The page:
Rescue workers in Brazil braced for more rain on Friday as they struggled to reach areas cut off by massive floods and landslides that look certain to have killed more than 500 people.

In one of the country's worst natural disasters, rivers of mud tore through towns in the mountainous Serrana region outside Rio de Janeiro, leveling houses, throwing cars atop buildings and stranding thousands of residents.

What happened here is absurd. It looks like the war in Vietnam, said Albertino Lazaro, 54, who took shelter in a gymnasium set up to house displaced families in the town of Teresopolis, where at least 223 people were killed.

It's a lot better than being out there in the mud, he said of the shelter as children played soccer among families sleeping on mattresses.

The death toll was 495 people, according to official tallies late on Thursday, but rescuers had yet to reach some of the worst-hit parts of Teresopolis, including one neighborhood where around 150 houses were believed to have been destroyed.

More than 13,500 people have been left homeless.

The flooding likely caused billions of dollars in damage and has presented President Dilma Rousseff with her first crisis only two weeks after she took office.

Beyond the loss of life and property, the damage from the rains could further boost food prices in parts of southeastern Brazil, a major concern for the government.

The Serrana region is an important producer of fruit and vegetables for the Rio area but the floods have not affected Brazil's main crops such as soy, sugar cane, oranges and coffee.

Rio, famed for its beaches and Carnival, will co-host soccer's World Cup in 2014 and host the Olympics in 2016.


In Teresopolis, bodies had to be taken to a nearby church after the town's morgue filled up. Officials showed pictures of the corpses to residents to identify family members.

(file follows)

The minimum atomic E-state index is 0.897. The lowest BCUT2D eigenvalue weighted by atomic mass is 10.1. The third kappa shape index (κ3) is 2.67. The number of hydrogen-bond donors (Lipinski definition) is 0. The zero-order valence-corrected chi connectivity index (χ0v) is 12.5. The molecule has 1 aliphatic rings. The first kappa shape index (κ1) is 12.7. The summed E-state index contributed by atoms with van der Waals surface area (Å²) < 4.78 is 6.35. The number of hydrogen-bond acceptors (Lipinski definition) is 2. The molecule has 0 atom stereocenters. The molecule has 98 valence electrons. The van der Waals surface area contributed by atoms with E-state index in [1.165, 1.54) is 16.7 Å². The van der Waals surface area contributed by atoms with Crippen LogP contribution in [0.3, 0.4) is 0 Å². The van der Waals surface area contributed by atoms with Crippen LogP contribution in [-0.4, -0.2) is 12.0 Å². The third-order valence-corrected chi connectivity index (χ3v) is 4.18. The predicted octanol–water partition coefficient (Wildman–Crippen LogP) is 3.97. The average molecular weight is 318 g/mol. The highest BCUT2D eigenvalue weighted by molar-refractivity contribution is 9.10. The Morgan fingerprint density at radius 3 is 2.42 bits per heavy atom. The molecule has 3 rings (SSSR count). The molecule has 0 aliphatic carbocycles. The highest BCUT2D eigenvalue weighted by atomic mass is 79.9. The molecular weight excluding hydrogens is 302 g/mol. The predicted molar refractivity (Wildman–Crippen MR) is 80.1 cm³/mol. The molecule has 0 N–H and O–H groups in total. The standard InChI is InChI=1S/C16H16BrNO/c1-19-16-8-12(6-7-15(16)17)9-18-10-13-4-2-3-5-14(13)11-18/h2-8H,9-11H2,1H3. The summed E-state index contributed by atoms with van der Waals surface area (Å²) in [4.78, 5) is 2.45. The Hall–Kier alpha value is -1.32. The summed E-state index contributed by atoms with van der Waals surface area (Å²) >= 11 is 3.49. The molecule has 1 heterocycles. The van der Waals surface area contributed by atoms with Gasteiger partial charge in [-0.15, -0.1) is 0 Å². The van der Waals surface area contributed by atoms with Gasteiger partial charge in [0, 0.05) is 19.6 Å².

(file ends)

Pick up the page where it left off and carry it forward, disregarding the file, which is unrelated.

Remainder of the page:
In Nova Friburgo, a rural town first settled by Swiss immigrants, at least 214 people died. In Petropolis, once the summer residence for Brazil's royal family, 40 people were killed, while at least 18 died in Sumidoro.

Rousseff, who has earmarked 780 million reais ($460 million) in emergency aid, briefly visited the region to meet local officials. The government said it was sending 210 members of the National Public Security Force to help identify bodies.

Hillsides and riverbanks in the area, about 60 miles (100 km) north of Rio, collapsed after the equivalent of a month's rain fell in 24 hours from Tuesday night.

Rescuers worked to haul people from raging floodwaters and combed ruined homes for survivors, often finding only corpses.

But a 6-month-old baby was rescued from the rubble of a house, drawing thunderous cheers from residents.

One woman held a dog in the ruins of her house as surging water tore at the remaining walls. She grabbed a rope thrown from a nearby rooftop and was pulled to safety but had to drop the dog into the vicious current.

The situation is critical but we have to advance. We can't stop, said fire department colonel Jose Paulo Miranda.

Landslides and flash floods are common in much of Brazil, often exposing poor planning and a lack of preventive action by authorities.

Rousseff told reporters that construction of housing in high-risk areas is the rule in Brazil rather than the exception, adding the lack of adequate housing policy contributed to the problem.